Trump's Postmaster General Is Sabotaging the Postal Service | Opinion

As a 34-year employee of the U.S. Postal Service and an elected union official, I have never witnessed such widespread outcry from the American public in its defense. Customers are demanding answers regarding the delays in mail delivery and dismantling of the service itself, as well as expressing anger that many lawmakers in Congress have refused to offer support amid the coronavirus pandemic—especially with the 2020 election racing toward us. But unfortunately, many of these problems now come from the inside.

Postmaster General Louis DeJoy is undermining the integrity of the Postal Service and its 650,000 employees. More important, DeJoy is recklessly and blatantly devolving the services we provide to our customers nationwide. Although DeJoy announced Tuesday that he is suspending some policy and operational changes until after the election, this apparent concession fell far short of what is required: his resignation or removal.

DeJoy was appointed in May and took little time in instituting policies that advance the agenda of President Donald Trump, Treasury Secretary Steven Mnuchin and others who wish to privatize the Postal Service. The postmaster general (and Trump campaign megadonor) had moved to eliminate employee overtime, as well as modify transportation and delivery methods, reassigned or replaced 23 executives and introduced a number of other changes that ultimately have resulted in poorer, slower mail service for the American people. Just last week, I sounded the alarm that upwards of 65,000 pieces of mail in southern Maine were delayed in a single day, after new scheduling rules forced transportation to leave without them.

Under the guise of reducing costs, DeJoy had called for the closure of post offices at lunch and on Saturdays. While closing doors and limiting delivery days may reduce paid hours and delivery costs, they also exponentially reduce revenue—and service to the American people. Such stunning initiatives demonstrate that the postmaster general does not respect the Postal Service's mission or comprehend how it works.

By contrast, expanding hours, maintaining and improving delivery, and seeking new avenues of service, such as Postal Banking, are an investment in our future and in the American public.

It is widely known that the Postal Service is struggling. It is $160.9 billion in debt. What fewer people know is that the financial difficulties were caused by an act of Congress, the Postal Accountability and Enhancement Act, introduced by Maine Senator Susan Collins and signed into law by President George W. Bush in 2006. It required the post office to put aside money for retiree health benefits—75 years into the future, at a cost of $5 billion per year. That mandate is responsible for $119.3 billion of the Postal Service's debt.

Yet those who don't grasp that concept (Trump, Mnuchin and now DeJoy) argue that selling off portions of the Postal Service is the best way to fix its financial troubles. Specifically, contracting out maintenance, delivery and transportation takes the financial obligation off the Postal Service—but at a higher cost to the public. And the result is financial gains for big business, rather than a not-for-profit service to the American people.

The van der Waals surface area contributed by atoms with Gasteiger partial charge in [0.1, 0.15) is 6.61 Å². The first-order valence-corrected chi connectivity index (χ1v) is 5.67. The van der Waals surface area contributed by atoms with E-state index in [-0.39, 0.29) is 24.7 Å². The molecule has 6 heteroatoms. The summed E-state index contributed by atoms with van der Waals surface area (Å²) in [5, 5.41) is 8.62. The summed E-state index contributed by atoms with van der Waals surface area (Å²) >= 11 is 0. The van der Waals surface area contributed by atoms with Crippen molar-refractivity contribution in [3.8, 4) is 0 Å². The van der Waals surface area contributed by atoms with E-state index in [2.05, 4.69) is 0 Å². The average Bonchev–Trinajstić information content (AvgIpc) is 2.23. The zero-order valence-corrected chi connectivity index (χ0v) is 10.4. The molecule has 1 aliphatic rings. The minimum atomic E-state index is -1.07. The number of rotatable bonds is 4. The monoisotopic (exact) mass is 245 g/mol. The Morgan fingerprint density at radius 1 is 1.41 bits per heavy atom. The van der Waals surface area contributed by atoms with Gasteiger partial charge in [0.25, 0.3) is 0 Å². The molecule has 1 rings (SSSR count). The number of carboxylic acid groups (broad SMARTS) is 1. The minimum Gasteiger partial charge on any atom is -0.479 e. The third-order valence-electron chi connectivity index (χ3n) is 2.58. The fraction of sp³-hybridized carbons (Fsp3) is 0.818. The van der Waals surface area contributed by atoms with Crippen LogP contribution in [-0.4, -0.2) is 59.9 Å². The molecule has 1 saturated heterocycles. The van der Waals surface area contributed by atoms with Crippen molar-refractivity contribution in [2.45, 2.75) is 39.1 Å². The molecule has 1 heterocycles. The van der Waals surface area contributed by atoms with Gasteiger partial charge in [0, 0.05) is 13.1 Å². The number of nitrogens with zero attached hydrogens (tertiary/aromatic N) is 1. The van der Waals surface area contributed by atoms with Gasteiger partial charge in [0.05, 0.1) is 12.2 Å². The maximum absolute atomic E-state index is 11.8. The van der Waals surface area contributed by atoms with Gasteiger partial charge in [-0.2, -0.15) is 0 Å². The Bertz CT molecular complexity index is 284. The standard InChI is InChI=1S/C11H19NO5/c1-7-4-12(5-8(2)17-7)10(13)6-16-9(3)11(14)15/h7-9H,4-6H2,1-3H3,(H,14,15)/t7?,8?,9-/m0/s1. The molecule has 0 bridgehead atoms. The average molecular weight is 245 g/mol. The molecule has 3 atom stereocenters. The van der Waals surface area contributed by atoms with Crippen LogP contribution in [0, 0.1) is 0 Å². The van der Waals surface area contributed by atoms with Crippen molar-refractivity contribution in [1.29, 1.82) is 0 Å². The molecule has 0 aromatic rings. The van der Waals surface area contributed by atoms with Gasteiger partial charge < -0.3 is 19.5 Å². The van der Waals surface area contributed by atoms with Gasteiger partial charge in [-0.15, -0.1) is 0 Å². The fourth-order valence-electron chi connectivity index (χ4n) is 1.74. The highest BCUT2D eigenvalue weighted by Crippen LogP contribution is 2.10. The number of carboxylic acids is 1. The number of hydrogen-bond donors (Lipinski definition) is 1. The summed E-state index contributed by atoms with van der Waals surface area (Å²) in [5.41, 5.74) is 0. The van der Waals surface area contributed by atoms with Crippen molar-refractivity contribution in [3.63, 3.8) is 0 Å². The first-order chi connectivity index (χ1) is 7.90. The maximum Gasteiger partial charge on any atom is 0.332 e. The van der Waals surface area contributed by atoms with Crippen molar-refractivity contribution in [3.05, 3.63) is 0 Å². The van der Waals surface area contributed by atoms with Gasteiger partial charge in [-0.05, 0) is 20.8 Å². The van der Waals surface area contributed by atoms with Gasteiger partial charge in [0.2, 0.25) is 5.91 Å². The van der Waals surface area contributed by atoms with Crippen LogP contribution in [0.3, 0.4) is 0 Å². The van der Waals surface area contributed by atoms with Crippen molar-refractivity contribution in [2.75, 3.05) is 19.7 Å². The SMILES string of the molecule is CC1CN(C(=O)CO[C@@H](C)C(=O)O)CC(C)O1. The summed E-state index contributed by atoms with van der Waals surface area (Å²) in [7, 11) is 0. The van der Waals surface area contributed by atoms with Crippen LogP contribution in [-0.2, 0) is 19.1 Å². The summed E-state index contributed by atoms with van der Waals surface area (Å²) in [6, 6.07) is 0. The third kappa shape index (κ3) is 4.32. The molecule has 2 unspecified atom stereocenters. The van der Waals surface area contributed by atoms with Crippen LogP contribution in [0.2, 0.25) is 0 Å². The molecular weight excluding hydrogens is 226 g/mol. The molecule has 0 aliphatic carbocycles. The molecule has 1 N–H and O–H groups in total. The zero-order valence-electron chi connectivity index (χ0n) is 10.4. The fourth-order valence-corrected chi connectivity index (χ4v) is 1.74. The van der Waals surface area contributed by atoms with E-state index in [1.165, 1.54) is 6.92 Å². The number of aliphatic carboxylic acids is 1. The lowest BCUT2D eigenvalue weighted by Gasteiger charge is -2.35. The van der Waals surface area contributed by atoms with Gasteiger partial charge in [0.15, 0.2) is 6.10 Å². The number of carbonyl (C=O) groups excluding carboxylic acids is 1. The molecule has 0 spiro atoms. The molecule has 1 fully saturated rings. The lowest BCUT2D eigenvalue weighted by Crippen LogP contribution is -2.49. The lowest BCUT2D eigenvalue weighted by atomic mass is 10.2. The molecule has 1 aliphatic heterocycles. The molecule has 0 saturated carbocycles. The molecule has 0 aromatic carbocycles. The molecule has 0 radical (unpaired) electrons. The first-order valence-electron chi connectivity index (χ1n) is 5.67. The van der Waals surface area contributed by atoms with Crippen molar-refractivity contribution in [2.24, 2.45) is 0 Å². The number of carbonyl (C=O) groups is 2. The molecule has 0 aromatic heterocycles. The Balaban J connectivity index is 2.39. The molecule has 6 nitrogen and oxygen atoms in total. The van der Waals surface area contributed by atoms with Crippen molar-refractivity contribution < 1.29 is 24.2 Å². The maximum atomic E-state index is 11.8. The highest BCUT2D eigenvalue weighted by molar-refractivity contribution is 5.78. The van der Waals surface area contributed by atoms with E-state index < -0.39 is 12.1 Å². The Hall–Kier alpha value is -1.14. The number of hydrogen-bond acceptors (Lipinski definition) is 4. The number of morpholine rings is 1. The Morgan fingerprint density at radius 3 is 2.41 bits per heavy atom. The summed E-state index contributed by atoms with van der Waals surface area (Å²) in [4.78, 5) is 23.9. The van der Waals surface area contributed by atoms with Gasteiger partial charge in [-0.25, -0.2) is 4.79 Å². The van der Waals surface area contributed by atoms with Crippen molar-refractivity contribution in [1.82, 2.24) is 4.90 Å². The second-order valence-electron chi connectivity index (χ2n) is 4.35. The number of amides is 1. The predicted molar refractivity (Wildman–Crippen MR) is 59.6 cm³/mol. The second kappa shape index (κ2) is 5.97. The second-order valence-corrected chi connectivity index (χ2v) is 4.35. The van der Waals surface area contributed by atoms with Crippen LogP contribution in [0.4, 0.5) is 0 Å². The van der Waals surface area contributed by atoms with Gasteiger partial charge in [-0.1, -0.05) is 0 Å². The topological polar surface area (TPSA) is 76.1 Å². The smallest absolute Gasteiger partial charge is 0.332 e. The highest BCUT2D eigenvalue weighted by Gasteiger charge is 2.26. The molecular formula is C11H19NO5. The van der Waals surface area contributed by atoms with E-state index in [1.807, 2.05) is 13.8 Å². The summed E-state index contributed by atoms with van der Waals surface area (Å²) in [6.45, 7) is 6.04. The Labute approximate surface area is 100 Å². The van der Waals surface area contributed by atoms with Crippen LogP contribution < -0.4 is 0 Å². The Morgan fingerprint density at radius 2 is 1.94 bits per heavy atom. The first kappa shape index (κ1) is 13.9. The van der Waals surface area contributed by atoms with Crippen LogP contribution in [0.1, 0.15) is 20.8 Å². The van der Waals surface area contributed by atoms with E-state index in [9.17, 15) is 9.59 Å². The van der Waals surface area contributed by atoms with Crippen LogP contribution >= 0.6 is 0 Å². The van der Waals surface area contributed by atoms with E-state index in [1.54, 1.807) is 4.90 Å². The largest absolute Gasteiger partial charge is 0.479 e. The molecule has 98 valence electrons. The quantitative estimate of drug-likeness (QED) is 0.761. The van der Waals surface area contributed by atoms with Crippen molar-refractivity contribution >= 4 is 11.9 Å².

It's true that it costs more to deliver to remote communities. That's why the Postal Service has "last-mile" delivery deals with UPS, FedEx and Amazon. However, limiting our services to only the more profitable areas—typically urban areas—would leave remote and inner-city communities at risk of increased costs and decreased services as a result of privatization.

Postmaster General Louis DeJoy
U.S. Postmaster General Louis DeJoy arrives for a meeting at the office of House Speaker Nancy Pelosi at the U.S. Capitol on August 5 in Washington, D.C. Alex Wong/Getty

Another way to encourage privatization is to discourage the use of the Postal Service as a whole by making its services inferior. DeJoy still owns at least $30 million in equity in his former company, a USPS contractor, and recently bought stock options for Amazon. Consider the situation last week in Maine, where tens of thousands of pieces of mail were held back. Residents in those communities were deeply concerned and want these issues addressed. Any delay implicates the employees of the Postal Service as being unable to meet the standards of providing "prompt, reliable and efficient services to patrons in all areas." Ultimately, that negatively impacts the public's confidence in the Postal Service's ability to navigate this year's elections.

These unwarranted attacks on the Postal Service, coupled with the government's failure to provide the needed stimulus due to the coronavirus pandemic, compromise the public's trust in voting by mail.

DeJoy's conflicts of interest and harmful policies need to be addressed immediately. Congressional representatives have spoken out, Representative Carolyn Maloney of New York has introduced legislation to undo some changes, as well as prevent future ones, and now U.S. Postal Service Inspector General Tammy Whitcomb is investigating.

The mounting pressure appears to be having some impact, given DeJoy's remarks on Tuesday. Yet postal workers, Congress and the American people should settle for nothing less than the removal or resignation of Louis DeJoy.

Scott Adams is president of the 550-member Portland Maine Area Local of the American Postal Workers Union.

The views expressed in this article are the author's own.